This decision was made in the face of much protest from Waiheke residents and loss of local jobs.

Read More

Nobilangelo de-amalgamation campaign

Waiheke Community Board member Nobilangelo Ceramalus campaigns unsuccessfully for Waiheke to secede from Auckland City. He proposes combining with Thames Coromandel District Council in order to reach the minimum of 10,000 residents needed for de-amalgamation.

Listen to radio interview

The Royal Commission recommends that Waiheke Island retain its community board, with enhanced powers.

Read the report


Public meeting encourages islanders to make submissions to Royal Commission on Local Government

A public meeting of 150 residents on 29 March 2008 shows strong support for breaking away from Auckland City. Islanders are asked to submit their views by 22nd April.

Read local news article about this


Essentially Waiheke Document Created

The Essentially Waiheke document is created in close consultation with Waiheke residents.

Download the Essentially Waiheke Document


De-amalgamation proposal sponsored by the Waiheke Community Board is defeated

Auckland city residents vote in a democratic referendum against Waiheke breaking away.


Request to de-amalgamate from the Auckland City Council

Waiheke Community Board formally requested the right to de-amalgamate from the City.


Waiheke County Council is amalgamated with Auckland City Council

The amended Local Government Amendment Act (1989) forces amalgamation. No referendum held or petition from Waiheke residents.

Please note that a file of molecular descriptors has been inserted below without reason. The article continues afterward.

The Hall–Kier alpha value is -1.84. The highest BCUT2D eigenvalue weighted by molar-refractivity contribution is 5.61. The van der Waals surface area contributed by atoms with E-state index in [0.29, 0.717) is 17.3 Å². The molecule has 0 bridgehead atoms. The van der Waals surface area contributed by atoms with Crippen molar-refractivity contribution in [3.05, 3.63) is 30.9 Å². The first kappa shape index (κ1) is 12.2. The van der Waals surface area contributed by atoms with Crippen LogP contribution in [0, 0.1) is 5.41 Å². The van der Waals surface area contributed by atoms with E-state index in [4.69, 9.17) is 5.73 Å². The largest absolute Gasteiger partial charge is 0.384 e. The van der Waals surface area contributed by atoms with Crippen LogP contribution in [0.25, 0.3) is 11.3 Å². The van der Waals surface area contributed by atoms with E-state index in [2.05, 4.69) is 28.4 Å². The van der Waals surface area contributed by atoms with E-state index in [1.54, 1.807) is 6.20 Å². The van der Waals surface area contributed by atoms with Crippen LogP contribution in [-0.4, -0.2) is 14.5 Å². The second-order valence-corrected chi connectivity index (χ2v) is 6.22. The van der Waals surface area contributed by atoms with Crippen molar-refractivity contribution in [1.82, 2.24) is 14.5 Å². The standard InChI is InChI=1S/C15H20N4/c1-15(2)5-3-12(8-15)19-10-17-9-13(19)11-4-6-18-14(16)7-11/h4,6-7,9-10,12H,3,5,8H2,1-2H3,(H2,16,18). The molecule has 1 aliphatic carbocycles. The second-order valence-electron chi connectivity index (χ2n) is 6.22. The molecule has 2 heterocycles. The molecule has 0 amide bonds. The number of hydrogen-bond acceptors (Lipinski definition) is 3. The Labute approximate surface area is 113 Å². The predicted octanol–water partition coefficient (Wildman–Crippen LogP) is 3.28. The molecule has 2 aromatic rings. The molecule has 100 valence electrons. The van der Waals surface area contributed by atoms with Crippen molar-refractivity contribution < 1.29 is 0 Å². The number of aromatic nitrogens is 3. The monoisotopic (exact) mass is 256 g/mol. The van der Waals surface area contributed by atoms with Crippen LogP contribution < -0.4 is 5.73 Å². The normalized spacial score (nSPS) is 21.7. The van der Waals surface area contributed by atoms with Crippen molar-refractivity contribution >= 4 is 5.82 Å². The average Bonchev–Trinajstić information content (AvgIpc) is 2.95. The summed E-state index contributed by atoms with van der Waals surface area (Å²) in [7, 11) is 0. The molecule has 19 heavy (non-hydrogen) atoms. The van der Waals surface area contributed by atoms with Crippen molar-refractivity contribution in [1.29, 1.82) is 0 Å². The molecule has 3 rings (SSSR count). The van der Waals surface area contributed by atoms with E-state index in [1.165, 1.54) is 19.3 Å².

Excerpt from the Royal Commission Report pertaining to Waiheke

Part 9: Setting Community Boards in Context

Page 443

Waiheke and Great Barrier Islands differ very significantly. The nature of local government services is different, and yet from the viewpoint of preferred governance arrangements, their community board chairs reach similar conclusions. In the case of the Waiheke Community Board, the chair emphasised the following headline points:

  • Waiheke is quite distinct as a community and very different from urban Auckland in environmental and social terms.
  • At the same time it has strong links to Auckland City in terms of daily commuting,ownership of baches on the island, and some 80% of visitors to Waiheke Island coming from the Auckland urban area (with the need for infrastructure to accommodate a significant seasonal influx).
  • The island has benefited from city-wide funding to support new and upgraded infrastructure such as the Oneroa sewerage scheme.
  • Decision-making processes in “city hall” that bypass local input can seem strong in principle but miss important local context. A recent example cited related to the community board having the opportunity of input only after a council standing committee had set a course of action that would see large “wheelie bins” used for a curbside domestic refuse collection on Waiheke Island. In the view of the board, such a scheme lacked understanding of the number of steep driveways and older residents on the island.
  • Notwithstanding the city council maintaining an office on the island with a dozen staff, the harmonious relationship between local board and council staff, spoken of on Great Barrier Island, was not described as existing on Waiheke Island.

From the submissions I have considered and discussion with the board chair, the most appropriate way forward for Waiheke seems similar to that for Great Barrier Island: namely, a community board or similar arrangement to achieve the following general framework:

  • implementation of projects and the fine-tuning of other spending on the island
  • significant input to development and review of the district plan covering Waiheke Island, with the plan being adopted by an authority in Auckland.